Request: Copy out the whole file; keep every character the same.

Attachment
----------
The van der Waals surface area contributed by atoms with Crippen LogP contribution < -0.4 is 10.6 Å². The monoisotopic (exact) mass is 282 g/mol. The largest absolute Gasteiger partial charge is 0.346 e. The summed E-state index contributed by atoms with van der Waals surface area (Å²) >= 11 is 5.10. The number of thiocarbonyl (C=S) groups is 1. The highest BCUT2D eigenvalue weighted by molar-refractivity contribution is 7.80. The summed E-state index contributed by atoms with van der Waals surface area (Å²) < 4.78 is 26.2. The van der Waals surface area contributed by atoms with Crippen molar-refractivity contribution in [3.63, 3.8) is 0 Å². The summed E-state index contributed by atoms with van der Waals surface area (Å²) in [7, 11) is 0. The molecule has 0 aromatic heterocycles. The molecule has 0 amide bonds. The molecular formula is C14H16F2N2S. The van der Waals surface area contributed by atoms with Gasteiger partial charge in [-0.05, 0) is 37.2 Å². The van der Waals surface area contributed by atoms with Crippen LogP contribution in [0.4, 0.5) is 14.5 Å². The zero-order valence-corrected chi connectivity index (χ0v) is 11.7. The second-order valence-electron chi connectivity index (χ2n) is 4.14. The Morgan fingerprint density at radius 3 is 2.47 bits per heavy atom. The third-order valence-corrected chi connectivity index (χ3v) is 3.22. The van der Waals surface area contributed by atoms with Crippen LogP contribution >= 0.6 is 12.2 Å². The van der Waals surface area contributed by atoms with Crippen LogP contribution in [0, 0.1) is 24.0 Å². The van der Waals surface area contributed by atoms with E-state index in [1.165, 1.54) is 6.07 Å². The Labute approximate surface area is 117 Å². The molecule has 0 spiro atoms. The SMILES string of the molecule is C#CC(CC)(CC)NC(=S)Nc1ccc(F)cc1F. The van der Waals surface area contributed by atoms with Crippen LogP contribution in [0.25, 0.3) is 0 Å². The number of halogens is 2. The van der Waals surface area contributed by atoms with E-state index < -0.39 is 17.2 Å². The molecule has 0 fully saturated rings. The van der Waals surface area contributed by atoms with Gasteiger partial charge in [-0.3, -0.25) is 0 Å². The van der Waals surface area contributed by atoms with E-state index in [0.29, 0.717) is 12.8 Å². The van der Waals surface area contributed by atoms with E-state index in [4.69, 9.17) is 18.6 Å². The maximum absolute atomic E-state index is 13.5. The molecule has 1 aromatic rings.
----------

The van der Waals surface area contributed by atoms with Crippen LogP contribution < -0.4 is 10.6 Å². The monoisotopic (exact) mass is 282 g/mol. The largest absolute Gasteiger partial charge is 0.346 e. The summed E-state index contributed by atoms with van der Waals surface area (Å²) >= 11 is 5.10. The number of thiocarbonyl (C=S) groups is 1. The highest BCUT2D eigenvalue weighted by molar-refractivity contribution is 7.80. The summed E-state index contributed by atoms with van der Waals surface area (Å²) < 4.78 is 26.2. The van der Waals surface area contributed by atoms with Crippen molar-refractivity contribution in [3.63, 3.8) is 0 Å². The summed E-state index contributed by atoms with van der Waals surface area (Å²) in [7, 11) is 0. The molecule has 0 aromatic heterocycles. The molecule has 0 amide bonds. The molecular formula is C14H16F2N2S. The van der Waals surface area contributed by atoms with Gasteiger partial charge in [-0.05, 0) is 37.2 Å². The van der Waals surface area contributed by atoms with Crippen LogP contribution in [0.4, 0.5) is 14.5 Å². The zero-order valence-corrected chi connectivity index (χ0v) is 11.7. The second-order valence-electron chi connectivity index (χ2n) is 4.14. The Morgan fingerprint density at radius 3 is 2.47 bits per heavy atom. The third-order valence-corrected chi connectivity index (χ3v) is 3.22. The van der Waals surface area contributed by atoms with Crippen LogP contribution >= 0.6 is 12.2 Å². The van der Waals surface area contributed by atoms with Crippen LogP contribution in [0, 0.1) is 24.0 Å². The van der Waals surface area contributed by atoms with E-state index in [1.165, 1.54) is 6.07 Å². The Labute approximate surface area is 117 Å². The molecule has 0 spiro atoms. The SMILES string of the molecule is C#CC(CC)(CC)NC(=S)Nc1ccc(F)cc1F. The van der Waals surface area contributed by atoms with Crippen LogP contribution in [0.25, 0.3) is 0 Å². The number of halogens is 2. The van der Waals surface area contributed by atoms with E-state index < -0.39 is 17.2 Å². The molecule has 0 fully saturated rings. The van der Waals surface area contributed by atoms with Gasteiger partial charge in [-0.3, -0.25) is 0 Å². The van der Waals surface area contributed by atoms with E-state index in [0.29, 0.717) is 12.8 Å². The van der Waals surface area contributed by atoms with E-state index in [4.69, 9.17) is 18.6 Å². The maximum absolute atomic E-state index is 13.5. The molecule has 1 aromatic rings.